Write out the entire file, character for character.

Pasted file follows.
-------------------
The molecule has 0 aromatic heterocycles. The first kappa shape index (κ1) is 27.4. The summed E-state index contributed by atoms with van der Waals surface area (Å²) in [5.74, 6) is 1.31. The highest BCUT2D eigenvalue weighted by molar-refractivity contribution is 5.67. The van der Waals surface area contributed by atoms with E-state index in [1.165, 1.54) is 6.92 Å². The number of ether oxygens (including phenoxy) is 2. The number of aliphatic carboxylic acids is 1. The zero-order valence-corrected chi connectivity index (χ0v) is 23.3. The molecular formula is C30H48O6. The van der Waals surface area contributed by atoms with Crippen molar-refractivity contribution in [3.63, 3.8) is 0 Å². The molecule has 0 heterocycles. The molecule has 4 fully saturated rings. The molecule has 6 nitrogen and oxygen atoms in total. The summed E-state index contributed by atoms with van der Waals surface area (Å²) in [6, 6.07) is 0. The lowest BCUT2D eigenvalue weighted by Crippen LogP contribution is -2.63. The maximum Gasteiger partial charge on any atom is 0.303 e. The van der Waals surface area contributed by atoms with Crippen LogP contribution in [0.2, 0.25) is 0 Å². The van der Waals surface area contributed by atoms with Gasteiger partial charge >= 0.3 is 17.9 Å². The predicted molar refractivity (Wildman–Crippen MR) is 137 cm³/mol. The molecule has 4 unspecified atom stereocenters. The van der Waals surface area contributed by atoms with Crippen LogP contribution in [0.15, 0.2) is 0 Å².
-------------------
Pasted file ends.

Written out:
The molecule has 0 aromatic heterocycles. The first kappa shape index (κ1) is 27.4. The summed E-state index contributed by atoms with van der Waals surface area (Å²) in [5.74, 6) is 1.31. The highest BCUT2D eigenvalue weighted by molar-refractivity contribution is 5.67. The van der Waals surface area contributed by atoms with E-state index in [1.165, 1.54) is 6.92 Å². The number of ether oxygens (including phenoxy) is 2. The number of aliphatic carboxylic acids is 1. The zero-order valence-corrected chi connectivity index (χ0v) is 23.3. The molecular formula is C30H48O6. The van der Waals surface area contributed by atoms with Crippen molar-refractivity contribution in [3.63, 3.8) is 0 Å². The molecule has 0 heterocycles. The molecule has 4 fully saturated rings. The molecule has 6 nitrogen and oxygen atoms in total. The summed E-state index contributed by atoms with van der Waals surface area (Å²) in [6, 6.07) is 0. The lowest BCUT2D eigenvalue weighted by Crippen LogP contribution is -2.63. The maximum Gasteiger partial charge on any atom is 0.303 e. The van der Waals surface area contributed by atoms with Crippen LogP contribution in [0.2, 0.25) is 0 Å². The van der Waals surface area contributed by atoms with Gasteiger partial charge >= 0.3 is 17.9 Å². The predicted molar refractivity (Wildman–Crippen MR) is 137 cm³/mol. The molecule has 4 unspecified atom stereocenters. The van der Waals surface area contributed by atoms with Crippen LogP contribution in [0.15, 0.2) is 0 Å².